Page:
So do I count it a success?

October 552
Well I’m either thrilled with it, or absolutely and completely freezing and desperate to get back into the nice warm house because we are taking pictures really rather early in the morning as H has to get to a hockey match.  Perhaps it’s both?

Family Kitty

The here and now


There is a moment that comes on the best of days.  Towards the end of the day, but before H arrives home from whichever far flung extreme of the Midlands he’s been travelling to.  The chores are done, or at least I’ve made my peace with the ones that aren’t going to get done, and the house is at rest.

October 473
We used to spend the time in the garden, cloud gazing and reading stories but the squally showers that swept though this week, and the rose bramble making insistent and repeated requests to enter through the window make it clear that those days are gone for now.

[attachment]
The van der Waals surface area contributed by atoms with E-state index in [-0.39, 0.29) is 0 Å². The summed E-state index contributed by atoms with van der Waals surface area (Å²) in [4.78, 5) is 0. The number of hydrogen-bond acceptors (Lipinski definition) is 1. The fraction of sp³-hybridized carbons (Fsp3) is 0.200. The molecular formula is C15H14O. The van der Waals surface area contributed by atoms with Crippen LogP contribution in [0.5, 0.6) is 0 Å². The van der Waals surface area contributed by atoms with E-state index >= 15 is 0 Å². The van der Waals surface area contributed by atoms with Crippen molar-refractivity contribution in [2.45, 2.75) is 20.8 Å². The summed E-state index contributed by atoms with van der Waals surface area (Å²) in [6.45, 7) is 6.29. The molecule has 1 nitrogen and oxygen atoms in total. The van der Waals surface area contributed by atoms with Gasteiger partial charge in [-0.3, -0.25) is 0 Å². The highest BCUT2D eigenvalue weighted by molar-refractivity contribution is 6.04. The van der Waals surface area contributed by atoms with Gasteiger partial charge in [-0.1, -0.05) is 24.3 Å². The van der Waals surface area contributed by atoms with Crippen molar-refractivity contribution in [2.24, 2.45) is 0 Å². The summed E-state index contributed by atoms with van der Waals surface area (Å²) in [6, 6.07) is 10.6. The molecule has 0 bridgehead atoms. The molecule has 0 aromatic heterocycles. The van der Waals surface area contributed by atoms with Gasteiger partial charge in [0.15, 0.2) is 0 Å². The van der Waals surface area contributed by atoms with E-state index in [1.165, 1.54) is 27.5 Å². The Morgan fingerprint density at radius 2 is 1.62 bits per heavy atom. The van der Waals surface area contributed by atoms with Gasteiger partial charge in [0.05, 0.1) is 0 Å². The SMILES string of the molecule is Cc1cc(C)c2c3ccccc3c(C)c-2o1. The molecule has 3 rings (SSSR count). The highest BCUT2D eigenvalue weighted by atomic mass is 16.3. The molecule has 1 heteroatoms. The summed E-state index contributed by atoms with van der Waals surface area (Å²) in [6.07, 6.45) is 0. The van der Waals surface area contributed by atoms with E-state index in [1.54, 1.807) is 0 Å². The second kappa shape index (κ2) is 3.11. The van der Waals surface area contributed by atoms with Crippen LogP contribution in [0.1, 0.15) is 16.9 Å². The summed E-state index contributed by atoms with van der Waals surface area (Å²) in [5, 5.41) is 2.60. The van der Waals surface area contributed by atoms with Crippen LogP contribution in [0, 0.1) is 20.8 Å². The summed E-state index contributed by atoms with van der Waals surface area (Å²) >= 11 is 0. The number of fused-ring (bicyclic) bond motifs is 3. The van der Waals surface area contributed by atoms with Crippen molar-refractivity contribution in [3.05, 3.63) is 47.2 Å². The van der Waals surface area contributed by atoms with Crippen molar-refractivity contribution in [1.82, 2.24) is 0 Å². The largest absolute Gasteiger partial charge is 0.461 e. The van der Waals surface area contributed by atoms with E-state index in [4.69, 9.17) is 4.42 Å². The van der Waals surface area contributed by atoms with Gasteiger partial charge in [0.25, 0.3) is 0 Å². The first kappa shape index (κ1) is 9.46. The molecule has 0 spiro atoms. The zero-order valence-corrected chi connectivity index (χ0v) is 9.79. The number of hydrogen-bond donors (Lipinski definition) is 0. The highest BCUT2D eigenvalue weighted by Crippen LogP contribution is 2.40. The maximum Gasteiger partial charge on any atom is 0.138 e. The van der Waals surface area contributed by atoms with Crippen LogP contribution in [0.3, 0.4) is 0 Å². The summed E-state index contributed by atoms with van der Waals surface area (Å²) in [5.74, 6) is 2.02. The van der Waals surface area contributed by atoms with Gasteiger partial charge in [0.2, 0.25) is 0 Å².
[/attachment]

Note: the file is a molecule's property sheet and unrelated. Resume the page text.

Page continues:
October 476

So we sing, we make funny noises with cardboard tubes and many shaky rattley noisy toys, we play tents, and we snuggle together to read a story, before Kitty takes on the most important task of her day; emptying the bookcase (again).

October 471

It isn’t a saccarine-soaked picture of rosy-cheeked perfection, straight from a Mabel Lucie Attwell drawing; sooner or later there will be a nappy to be changed, a little hand will stretch for some out of reach contraband, and given Madam’s predilection for Mummy’s big books, something heavy will often be carelessly discarded on my toes.  But it is my present and my memories, and to me it is perfect.